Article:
Books·Magic 8 Q&A

Gregory Scofield shares the best writing advice he ever received

The Latner Writers' Trust Poetry Prize winner answers eight questions submitted by eight other authors.
Gregory Scofield is the author of Witness, I Am. (Janzen Photography )

Gregory Scofield is the latest recipient of the Latner Writers' Trust Poetry Prize, a $25,000 award given to an accomplished mid-career poet. Scofield recently published his seventh poetry collection, Witness, I Am, an emotionally vibrant, determined meditation on missing and murdered Indigenous women.

Below, Gregory Scofield answers eight questions submitted by eight of her fellow writers in the CBC Books Magic 8 Q&A.

1. Caroline Pignat asks, "What scares you most about writing?"

I'm incredibly superstitious. Each time I publish a book, I live in fear that someone close to me will pass away.

2. Camilla Gibb asks, "What's the best advice you've been given in your writing life?"

The best advice I've ever been given is to be prepared for your public readings. I was told no one pays to see you thumbing through the pages of your book.

3. Phil Hall asks, "Do certain words give you the pip? Why can't you stand them? If it isn't about what they mean, what's it about?"

Generally, I'm in love with words. And because I'm a poet I love the sounds of words, especially the Cree language. If I had to choose a language that doesn't appeal to me, it would be academic speak.

4. Jo Walton asks, "What time of year is best for your creative productivity — summer or winter?"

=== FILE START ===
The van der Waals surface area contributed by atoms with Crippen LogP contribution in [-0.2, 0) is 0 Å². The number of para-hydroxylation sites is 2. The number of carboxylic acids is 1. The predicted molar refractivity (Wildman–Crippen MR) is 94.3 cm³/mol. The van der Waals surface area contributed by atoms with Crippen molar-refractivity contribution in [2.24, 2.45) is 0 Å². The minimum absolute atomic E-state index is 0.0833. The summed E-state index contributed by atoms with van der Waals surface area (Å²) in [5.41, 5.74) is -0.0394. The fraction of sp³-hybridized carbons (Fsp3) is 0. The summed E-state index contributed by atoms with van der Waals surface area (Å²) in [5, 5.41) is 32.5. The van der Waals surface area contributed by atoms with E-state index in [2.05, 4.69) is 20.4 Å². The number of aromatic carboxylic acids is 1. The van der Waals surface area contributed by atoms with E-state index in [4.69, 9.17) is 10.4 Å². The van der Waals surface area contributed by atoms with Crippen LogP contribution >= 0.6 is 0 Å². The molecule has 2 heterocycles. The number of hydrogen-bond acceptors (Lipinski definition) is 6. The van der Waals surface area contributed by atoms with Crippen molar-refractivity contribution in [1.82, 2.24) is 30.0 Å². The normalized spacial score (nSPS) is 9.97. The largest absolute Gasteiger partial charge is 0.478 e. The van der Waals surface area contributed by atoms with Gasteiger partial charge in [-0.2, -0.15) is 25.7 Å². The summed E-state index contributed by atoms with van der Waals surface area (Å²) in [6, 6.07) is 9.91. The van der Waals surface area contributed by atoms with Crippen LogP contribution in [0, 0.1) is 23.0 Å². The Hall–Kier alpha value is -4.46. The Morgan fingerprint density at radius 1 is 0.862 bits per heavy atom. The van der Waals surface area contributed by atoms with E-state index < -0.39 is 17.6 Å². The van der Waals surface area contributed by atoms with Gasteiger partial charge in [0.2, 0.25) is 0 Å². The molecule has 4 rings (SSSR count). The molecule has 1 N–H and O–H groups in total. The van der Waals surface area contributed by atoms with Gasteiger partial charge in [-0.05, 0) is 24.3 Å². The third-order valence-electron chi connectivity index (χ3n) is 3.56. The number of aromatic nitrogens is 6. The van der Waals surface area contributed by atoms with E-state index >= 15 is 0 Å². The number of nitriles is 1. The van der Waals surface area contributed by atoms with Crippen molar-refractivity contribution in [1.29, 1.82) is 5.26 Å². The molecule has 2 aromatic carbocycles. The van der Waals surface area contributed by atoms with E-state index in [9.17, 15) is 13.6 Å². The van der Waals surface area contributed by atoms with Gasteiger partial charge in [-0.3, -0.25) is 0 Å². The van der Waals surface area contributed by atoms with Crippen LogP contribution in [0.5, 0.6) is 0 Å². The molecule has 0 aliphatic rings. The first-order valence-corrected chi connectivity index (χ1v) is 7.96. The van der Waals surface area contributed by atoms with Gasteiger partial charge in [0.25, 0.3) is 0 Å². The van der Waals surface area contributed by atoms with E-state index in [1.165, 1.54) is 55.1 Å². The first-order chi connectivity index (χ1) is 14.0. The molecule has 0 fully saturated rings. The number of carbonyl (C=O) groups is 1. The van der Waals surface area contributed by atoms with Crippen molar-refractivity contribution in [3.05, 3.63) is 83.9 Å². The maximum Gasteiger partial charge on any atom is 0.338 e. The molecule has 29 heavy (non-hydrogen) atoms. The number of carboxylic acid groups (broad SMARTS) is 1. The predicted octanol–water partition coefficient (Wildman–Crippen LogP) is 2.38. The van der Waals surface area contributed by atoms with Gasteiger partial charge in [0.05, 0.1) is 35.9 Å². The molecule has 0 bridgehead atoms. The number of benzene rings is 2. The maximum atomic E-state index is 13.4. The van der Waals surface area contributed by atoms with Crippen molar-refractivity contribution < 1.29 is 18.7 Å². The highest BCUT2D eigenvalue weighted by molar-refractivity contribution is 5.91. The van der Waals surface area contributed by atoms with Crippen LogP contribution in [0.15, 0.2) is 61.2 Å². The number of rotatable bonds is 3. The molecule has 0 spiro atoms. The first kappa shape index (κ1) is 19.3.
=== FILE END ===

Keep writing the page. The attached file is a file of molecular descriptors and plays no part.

This all depends. If I'm on a tear with a collection of poems, any season is best. However, I always associate storytelling with pîpon, wintertime.

5. Brian Brett asks, "Who is your audience?"

My audience is really anyone who'll listen to me. I do write, however, with a strong sense of the Indigenous community. I was blessed with the Cree language, so much of my work is reflective of these themes and experiences.

6. Lorna Crozier asks, "If you could come back as a musician, what area of music would you choose, and are you secretly a songwriter, and if so, what is your song about?"

This is a great question for me. I would definitely be a folk singer. In fact, I was inspired by incredible artists like Buffy Sainte-Marie, Joni Mitchell and Neil Young. I also grew up with a lot of music, so this continues to inform my poetry. My song, following in the footsteps of the artists I mentioned, is about justice, resistance and celebration.

7. Douglas Coupland asks, "What does your family think of you being a writer?"

Not much, I'm sure. My Aunty Donna once told me that I got my childhood all wrong in my memoir. LOL! But seriously, they are very proud of me. In fact, my late mother was my greatest champion and editor.

8. Tomson Highway asks, "What keeps you going — first as a writer, and second as a human being?"

What keeps me going as a writer is my constant observation of the world and its injustices, and the work that needs to be done in relation to Indigenous history and contemporary realities. I'm a tattletale and I can't seem to keep my mouth shut for very long. What keeps me going as a human being is compassion, plain and simple.

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